WWI: How the war unfolded
Our sincere thanks and appreciation to the ABC for the use of their:
ABC World War I Centenary time line – sourced from http://www.abc.net.au/news/first-world-war-centenary/timeline/ (Full version may be found here.)
Imperial War Museum
The Archduke Ferdinand and his wife in Sarajevo in June 1914 shortly before their assassination by Gavrilo Princip
June 28, 1914 It starts with a gun shot
Archduke Franz Ferdinand, heir to the Austro-Hungarian throne, and his wife, Sophie, are assassinated by pro-Serb nationalist student Gavrilo Princip in Sarajevo, Bosnia.
July 28, 1914 A chain reaction
Austria-Hungary, backed by its ally Germany, declares war on Serbia. Russia mobilises two days later to aid its Serbian ally setting off a chain reaction among European powers bound by a web of military alliances.
July 31, 1914 Australia prepares to join the war
Labor leader Andrew Fisher declares Australians will defend Britain “to our last man and our last shilling” in bi-lateral support of Joseph Cook’s government
August 1, 1914 Germany declares war
Germany declares war on Russia on 1 August, France on 3 August and invades neutral Belgium on 4 August.
August 4, 1914 The Allies stand together
Britain declares war on Germany and joins France and Russia in a group known as the Allies
August 10, 1914 Volunteer recruiting begins
At the outbreak of war, Australia pledged a force of 20,000 to be placed at Britain’s disposal. The army set strict physical and medical conditions for enlistment. By the end of 1914 more than 50,000 had joined up. Thousands more were rejected on medical grounds.
August 23, 1914 The Battle of Mons
The British Expeditionary Force (BEF) engages the Germans at Mons. It is the first British troop action of the war. The BEF is forced to retreat the following day as the Germans push on towards Paris.
August 26, 1914 First known Australian killed in action
Lieutenant William Malcolm Chisholm from Sydney, serving with Britain’s 1st Battalion East Lancashire Regiment, is wounded in the Battle of Le Cateau, France during the retreat from Mons and dies the following day.
September 11 – 17, 1914 Australian troops capture German New Guinea
The Australian Naval and Military Expeditionary Force (AN&MEF) seizes the German wireless station at Bita Paka near Rabaul. Captain Brian Pockley and Able Seaman William Williams are the first fatalities among the Australian military forces. AN&MEF troops occupy Rabaul on 12 September and Germany surrenders New Guinea on 17 September.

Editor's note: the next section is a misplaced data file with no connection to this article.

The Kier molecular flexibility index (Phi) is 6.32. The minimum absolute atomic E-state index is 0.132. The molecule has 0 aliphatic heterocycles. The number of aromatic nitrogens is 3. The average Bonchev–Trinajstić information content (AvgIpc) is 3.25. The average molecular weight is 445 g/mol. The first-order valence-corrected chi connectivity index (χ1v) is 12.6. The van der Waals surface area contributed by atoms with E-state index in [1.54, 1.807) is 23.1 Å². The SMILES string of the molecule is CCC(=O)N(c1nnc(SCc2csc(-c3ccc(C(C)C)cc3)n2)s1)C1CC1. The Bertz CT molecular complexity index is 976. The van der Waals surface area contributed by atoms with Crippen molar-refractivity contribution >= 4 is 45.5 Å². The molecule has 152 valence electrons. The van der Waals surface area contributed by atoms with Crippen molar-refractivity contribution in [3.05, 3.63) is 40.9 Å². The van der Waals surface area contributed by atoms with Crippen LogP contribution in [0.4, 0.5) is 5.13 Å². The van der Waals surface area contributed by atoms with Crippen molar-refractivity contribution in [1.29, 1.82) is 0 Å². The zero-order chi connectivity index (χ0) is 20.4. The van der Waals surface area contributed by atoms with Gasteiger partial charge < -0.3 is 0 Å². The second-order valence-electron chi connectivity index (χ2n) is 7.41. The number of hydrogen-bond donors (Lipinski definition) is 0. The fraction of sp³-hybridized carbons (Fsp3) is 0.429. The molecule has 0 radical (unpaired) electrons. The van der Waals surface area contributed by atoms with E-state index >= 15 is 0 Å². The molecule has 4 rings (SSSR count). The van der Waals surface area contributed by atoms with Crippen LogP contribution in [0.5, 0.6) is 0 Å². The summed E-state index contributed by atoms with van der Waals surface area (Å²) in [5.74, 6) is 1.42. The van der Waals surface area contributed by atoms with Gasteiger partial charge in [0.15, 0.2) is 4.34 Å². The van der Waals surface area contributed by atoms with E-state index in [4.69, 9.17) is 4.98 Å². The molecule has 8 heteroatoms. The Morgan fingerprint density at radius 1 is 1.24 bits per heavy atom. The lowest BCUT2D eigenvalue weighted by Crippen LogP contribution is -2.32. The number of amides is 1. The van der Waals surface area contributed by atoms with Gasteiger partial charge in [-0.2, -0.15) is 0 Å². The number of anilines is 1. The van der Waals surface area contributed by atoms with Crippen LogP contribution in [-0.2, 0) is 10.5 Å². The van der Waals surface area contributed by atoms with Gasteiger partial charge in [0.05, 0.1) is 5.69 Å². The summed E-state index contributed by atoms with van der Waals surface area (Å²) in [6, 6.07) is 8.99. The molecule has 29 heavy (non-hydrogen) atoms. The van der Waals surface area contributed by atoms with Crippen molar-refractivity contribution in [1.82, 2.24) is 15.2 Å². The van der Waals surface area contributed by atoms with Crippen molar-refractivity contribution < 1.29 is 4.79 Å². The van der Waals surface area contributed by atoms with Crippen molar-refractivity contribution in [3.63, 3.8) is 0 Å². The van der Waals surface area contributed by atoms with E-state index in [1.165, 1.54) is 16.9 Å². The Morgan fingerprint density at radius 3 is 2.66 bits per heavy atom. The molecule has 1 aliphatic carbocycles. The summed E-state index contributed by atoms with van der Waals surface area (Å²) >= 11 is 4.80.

September 14, 1914 Loss of first Australian submarine
AE1, with her sister submarine AE2, took part in the operations to occupy German New Guinea. On 14 September, during a routine patrol off the coast of Rabaul, AE1 vanishes with her entire crew of three officers and 32 sailors.
November 1, 1914 Australian troops depart
The First Division of the Australian Imperial Force and New Zealand Expeditionary Force departs Albany, Western Australia, initially bound for Europe
November 2 – 14, 1914 The Central Powers combine
Turkey (The Ottoman Empire) enters the war, after a naval bombardment of Russian Black Sea ports, with Austria-Hungary and Germany in a group known as the Central Powers.
November 9, 1914 HMAS Sydney destroys German Raider SMS Emden
HMAS Sydney, one of the naval escorts for the first convoy, breaks away and engages the German raider Emden off the Cocos Islands forcing it to run aground. The action neutralises a major threat to the Australian-New Zealand troop convoy crossing the Indian Ocean.
December 3, 1914 Australians and New Zealanders disembark in Egypt
Australian and New Zealand troops arrive in Egypt and set up camp near the pyramids outside Cairo. They were diverted from Europe due to concerns for the security of the Suez Canal and the Middle East after the Ottoman Empire’s entry into the war. There was also a shortage of accommodation and training space in Britain
January 3, 1915 Aussies and Kiwis become ANZACs
The ANZAC (Australian and New Zealand Army Corps) is formed in Egypt. The acronym was created by a military clerk
March 18, 1915 Dardanelles naval failure
After previous attempts to destroy Ottoman defences on the Dardanelles, the British and French Naval squadron tries to force a passage through the Strait. The attack fails and six ships are lost. The failure leads to Allied plans for an army to land on the Gallipoli Peninsula to take the forts and allow passage for the naval force to reach Constantinople (Istanbul).
April 25, 1915 The Gallipoli campaign
Allied troops of Britain, Australia, New Zealand and France attempt landings on the Gallipoli Peninsula adjacent to the Dardanelles but are driven back by the Ottomans. The nine-month Gallipoli Campaign begins in which the Allies have 180,000 men either killed or wounded.
Australian War Memorial
Victoria Cross recipient Albert Jacka
May 19, 1915 Australia’s first VC